For example, re-identifying anonymised data is how New York Times journalists exposed Donald Trump’s 1985-94 tax returns in May 2019.

The research demonstrates for the first time how easily and accurately this can be done - even with incomplete datasets.

A demonstration

Alongside the paper, the researchers published a machine learning model to evaluate the likelihood for an individual’s characteristics to be precise enough to describe only one person in a population of billions.

They also developed an online tool, which doesn’t save data and is for demonstration purposes only, to help people see which characteristics make them unique in datasets.

The tool first asks you put in the first part of their post (UK) or ZIP (US) code, gender, and date of birth, before giving them a probability that their profile could be re-identified in any anonymised dataset.

It then asks your marital status, number of vehicles, house ownership status, and employment status, before recalculating. By adding more characteristics, the likelihood of a match to be correct dramatically increases.

Senior author Dr Yves-Alexandre de Montjoye , of Imperial’s Department of Computing , and Data Science Institute , said: “This is pretty standard information for companies to ask for. Although they are bound by GDPR guidelines, they’re free to sell the data to anyone once it’s anonymised. Our research shows just how easily - and how accurately - individuals can be traced once this happens.

He added: “Companies and governments downplay the risk of re-identification by arguing that the datasets they sell are always incomplete. Our findings show this might not help.

“The results demonstrate that an attacker could easily and accurately estimate the likelihood that the record they found belongs to the person they are looking for.”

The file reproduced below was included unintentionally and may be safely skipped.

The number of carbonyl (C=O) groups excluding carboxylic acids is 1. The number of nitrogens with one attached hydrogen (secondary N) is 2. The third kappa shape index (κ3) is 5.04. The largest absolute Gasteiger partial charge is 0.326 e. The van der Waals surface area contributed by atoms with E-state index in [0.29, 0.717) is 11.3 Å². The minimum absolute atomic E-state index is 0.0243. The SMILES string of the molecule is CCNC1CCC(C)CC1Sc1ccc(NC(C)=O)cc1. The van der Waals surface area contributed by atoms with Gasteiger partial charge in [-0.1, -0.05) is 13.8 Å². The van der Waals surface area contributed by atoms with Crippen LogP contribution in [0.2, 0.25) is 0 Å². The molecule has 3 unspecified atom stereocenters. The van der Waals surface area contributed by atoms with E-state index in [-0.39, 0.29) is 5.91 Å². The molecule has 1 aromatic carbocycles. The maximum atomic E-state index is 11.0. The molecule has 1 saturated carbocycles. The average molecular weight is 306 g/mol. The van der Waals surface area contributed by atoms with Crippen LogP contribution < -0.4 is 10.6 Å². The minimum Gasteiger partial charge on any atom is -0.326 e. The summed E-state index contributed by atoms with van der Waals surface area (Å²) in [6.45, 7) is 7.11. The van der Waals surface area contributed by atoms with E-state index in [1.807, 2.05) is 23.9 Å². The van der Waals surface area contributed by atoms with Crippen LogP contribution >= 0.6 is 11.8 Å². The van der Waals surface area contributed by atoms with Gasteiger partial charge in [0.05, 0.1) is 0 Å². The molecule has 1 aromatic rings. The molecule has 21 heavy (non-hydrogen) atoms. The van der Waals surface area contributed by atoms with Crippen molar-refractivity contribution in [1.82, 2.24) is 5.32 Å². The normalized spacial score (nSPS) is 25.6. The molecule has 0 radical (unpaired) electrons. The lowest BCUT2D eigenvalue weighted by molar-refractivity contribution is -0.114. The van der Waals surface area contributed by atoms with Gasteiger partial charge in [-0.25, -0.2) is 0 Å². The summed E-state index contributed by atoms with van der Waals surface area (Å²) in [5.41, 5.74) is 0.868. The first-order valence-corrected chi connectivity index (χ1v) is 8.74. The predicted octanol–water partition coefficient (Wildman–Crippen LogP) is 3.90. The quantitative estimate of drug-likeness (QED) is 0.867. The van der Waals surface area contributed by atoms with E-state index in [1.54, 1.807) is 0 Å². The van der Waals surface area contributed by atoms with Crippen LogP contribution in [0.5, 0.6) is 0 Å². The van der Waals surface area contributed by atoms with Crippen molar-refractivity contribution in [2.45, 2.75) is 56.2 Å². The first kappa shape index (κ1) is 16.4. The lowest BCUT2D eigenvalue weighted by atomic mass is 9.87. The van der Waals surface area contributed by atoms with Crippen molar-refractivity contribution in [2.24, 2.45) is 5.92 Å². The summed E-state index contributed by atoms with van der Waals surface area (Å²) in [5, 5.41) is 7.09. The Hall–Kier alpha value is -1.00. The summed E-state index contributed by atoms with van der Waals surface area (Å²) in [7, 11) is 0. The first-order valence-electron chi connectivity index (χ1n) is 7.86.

Co-author Professor Julien Hendrickx from UCLouvain said: “We’re often assured that anonymisation will keep our personal information safe. Our paper shows that de-identification is nowhere near enough to protect the privacy of people’s data.”

The researchers say policymakers must do more to protect individuals from such attacks, which could have serious ramifications for careers as well as personal and financial lives.

Dr Hendrickx added: “It is essential for anonymisation standards to be robust and account for new threats like the one demonstrated in this paper.”

Dr de Montjoye said: “The goal of anonymisation is to help use data to benefit society. This is extremely important but should not and does not have to happen at the expense of people’s privacy.”

DISCLAIMER: The online demonstration tool does not save personal data and is for demonstration purposes only.

‘ Estimating the success of re-identifications in incomplete datasets using generative models ’, by Luc Rocher, Julien M. Hendrickx, & Yves-Alexandre de Montjoye. Published 23 July 2019 . Photos and graphics subject to third party copyright used with permission or Imperial College London.

Caroline Brogan
Communications and Public Affairs